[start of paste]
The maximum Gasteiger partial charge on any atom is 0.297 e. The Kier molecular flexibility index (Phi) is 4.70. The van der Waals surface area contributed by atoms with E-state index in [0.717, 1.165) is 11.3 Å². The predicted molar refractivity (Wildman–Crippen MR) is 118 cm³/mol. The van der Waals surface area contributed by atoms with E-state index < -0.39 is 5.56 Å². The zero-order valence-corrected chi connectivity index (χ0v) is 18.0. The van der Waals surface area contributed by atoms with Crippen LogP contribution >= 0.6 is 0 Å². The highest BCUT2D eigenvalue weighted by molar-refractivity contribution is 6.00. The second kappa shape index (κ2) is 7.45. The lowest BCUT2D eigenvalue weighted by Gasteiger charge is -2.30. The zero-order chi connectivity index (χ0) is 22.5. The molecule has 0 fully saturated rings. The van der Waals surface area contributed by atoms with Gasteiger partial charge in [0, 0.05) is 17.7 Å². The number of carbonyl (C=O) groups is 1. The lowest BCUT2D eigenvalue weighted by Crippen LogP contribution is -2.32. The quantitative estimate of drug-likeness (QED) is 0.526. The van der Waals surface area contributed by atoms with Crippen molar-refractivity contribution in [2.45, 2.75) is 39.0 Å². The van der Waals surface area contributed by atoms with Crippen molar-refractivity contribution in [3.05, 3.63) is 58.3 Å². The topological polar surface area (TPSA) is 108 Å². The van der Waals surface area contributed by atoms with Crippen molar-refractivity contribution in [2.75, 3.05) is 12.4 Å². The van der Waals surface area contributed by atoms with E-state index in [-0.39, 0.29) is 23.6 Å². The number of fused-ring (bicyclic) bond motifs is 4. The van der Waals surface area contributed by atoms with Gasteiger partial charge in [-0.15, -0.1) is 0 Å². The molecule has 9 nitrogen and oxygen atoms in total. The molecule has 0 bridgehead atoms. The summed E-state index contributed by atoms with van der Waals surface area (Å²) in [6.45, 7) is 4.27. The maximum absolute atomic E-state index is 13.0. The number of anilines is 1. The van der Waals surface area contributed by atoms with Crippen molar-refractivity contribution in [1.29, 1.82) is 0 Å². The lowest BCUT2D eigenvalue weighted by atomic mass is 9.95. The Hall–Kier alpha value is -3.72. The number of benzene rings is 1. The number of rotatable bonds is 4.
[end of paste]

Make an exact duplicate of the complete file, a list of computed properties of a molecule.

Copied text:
The maximum Gasteiger partial charge on any atom is 0.297 e. The Kier molecular flexibility index (Phi) is 4.70. The van der Waals surface area contributed by atoms with E-state index in [0.717, 1.165) is 11.3 Å². The predicted molar refractivity (Wildman–Crippen MR) is 118 cm³/mol. The van der Waals surface area contributed by atoms with E-state index < -0.39 is 5.56 Å². The zero-order valence-corrected chi connectivity index (χ0v) is 18.0. The van der Waals surface area contributed by atoms with Crippen LogP contribution >= 0.6 is 0 Å². The highest BCUT2D eigenvalue weighted by molar-refractivity contribution is 6.00. The second kappa shape index (κ2) is 7.45. The lowest BCUT2D eigenvalue weighted by Gasteiger charge is -2.30. The zero-order chi connectivity index (χ0) is 22.5. The molecule has 0 fully saturated rings. The van der Waals surface area contributed by atoms with Gasteiger partial charge in [0, 0.05) is 17.7 Å². The number of carbonyl (C=O) groups is 1. The lowest BCUT2D eigenvalue weighted by Crippen LogP contribution is -2.32. The quantitative estimate of drug-likeness (QED) is 0.526. The van der Waals surface area contributed by atoms with Crippen molar-refractivity contribution in [2.45, 2.75) is 39.0 Å². The van der Waals surface area contributed by atoms with Crippen molar-refractivity contribution in [3.05, 3.63) is 58.3 Å². The topological polar surface area (TPSA) is 108 Å². The van der Waals surface area contributed by atoms with Crippen molar-refractivity contribution in [2.75, 3.05) is 12.4 Å². The van der Waals surface area contributed by atoms with E-state index in [-0.39, 0.29) is 23.6 Å². The number of fused-ring (bicyclic) bond motifs is 4. The van der Waals surface area contributed by atoms with Gasteiger partial charge in [-0.15, -0.1) is 0 Å². The molecule has 9 nitrogen and oxygen atoms in total. The molecule has 0 bridgehead atoms. The summed E-state index contributed by atoms with van der Waals surface area (Å²) in [6.45, 7) is 4.27. The maximum absolute atomic E-state index is 13.0. The number of anilines is 1. The van der Waals surface area contributed by atoms with Crippen molar-refractivity contribution in [1.29, 1.82) is 0 Å². The lowest BCUT2D eigenvalue weighted by atomic mass is 9.95. The Hall–Kier alpha value is -3.72. The number of benzene rings is 1. The number of rotatable bonds is 4.